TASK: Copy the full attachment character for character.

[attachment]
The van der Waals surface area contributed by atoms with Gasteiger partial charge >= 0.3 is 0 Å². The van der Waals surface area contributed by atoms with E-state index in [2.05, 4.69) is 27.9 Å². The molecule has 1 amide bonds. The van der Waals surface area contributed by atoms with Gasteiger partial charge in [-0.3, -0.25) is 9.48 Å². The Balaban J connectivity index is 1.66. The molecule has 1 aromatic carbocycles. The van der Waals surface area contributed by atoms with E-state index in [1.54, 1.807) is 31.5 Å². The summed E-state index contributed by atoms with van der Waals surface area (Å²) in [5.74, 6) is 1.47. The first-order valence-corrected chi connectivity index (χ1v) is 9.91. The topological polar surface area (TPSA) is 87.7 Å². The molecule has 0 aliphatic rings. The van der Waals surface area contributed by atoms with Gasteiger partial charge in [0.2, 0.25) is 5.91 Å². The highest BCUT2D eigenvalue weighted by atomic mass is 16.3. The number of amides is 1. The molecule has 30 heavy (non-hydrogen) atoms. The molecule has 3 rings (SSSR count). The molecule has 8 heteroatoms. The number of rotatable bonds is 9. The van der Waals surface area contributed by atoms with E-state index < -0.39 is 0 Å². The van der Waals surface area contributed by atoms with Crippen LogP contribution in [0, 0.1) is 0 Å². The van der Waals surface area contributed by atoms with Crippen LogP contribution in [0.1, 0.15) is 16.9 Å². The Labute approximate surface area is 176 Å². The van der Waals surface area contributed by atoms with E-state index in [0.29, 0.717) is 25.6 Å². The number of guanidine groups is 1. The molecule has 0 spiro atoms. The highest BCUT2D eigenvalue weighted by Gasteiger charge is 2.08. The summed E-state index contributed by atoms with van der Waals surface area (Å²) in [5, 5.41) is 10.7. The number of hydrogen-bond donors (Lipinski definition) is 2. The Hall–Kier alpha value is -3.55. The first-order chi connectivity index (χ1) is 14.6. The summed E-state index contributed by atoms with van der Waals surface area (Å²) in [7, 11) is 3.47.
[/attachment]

The van der Waals surface area contributed by atoms with Gasteiger partial charge >= 0.3 is 0 Å². The van der Waals surface area contributed by atoms with E-state index in [2.05, 4.69) is 27.9 Å². The molecule has 1 amide bonds. The van der Waals surface area contributed by atoms with Gasteiger partial charge in [-0.3, -0.25) is 9.48 Å². The Balaban J connectivity index is 1.66. The molecule has 1 aromatic carbocycles. The van der Waals surface area contributed by atoms with E-state index in [1.54, 1.807) is 31.5 Å². The summed E-state index contributed by atoms with van der Waals surface area (Å²) in [5.74, 6) is 1.47. The first-order valence-corrected chi connectivity index (χ1v) is 9.91. The topological polar surface area (TPSA) is 87.7 Å². The molecule has 0 aliphatic rings. The van der Waals surface area contributed by atoms with Gasteiger partial charge in [0.2, 0.25) is 5.91 Å². The highest BCUT2D eigenvalue weighted by atomic mass is 16.3. The number of amides is 1. The molecule has 30 heavy (non-hydrogen) atoms. The molecule has 3 rings (SSSR count). The molecule has 8 heteroatoms. The number of rotatable bonds is 9. The van der Waals surface area contributed by atoms with E-state index < -0.39 is 0 Å². The van der Waals surface area contributed by atoms with Crippen LogP contribution in [0, 0.1) is 0 Å². The van der Waals surface area contributed by atoms with Crippen LogP contribution in [0.1, 0.15) is 16.9 Å². The Labute approximate surface area is 176 Å². The van der Waals surface area contributed by atoms with E-state index in [0.29, 0.717) is 25.6 Å². The number of guanidine groups is 1. The molecule has 0 spiro atoms. The highest BCUT2D eigenvalue weighted by Gasteiger charge is 2.08. The summed E-state index contributed by atoms with van der Waals surface area (Å²) in [5, 5.41) is 10.7. The number of hydrogen-bond donors (Lipinski definition) is 2. The Hall–Kier alpha value is -3.55. The first-order chi connectivity index (χ1) is 14.6. The summed E-state index contributed by atoms with van der Waals surface area (Å²) in [7, 11) is 3.47.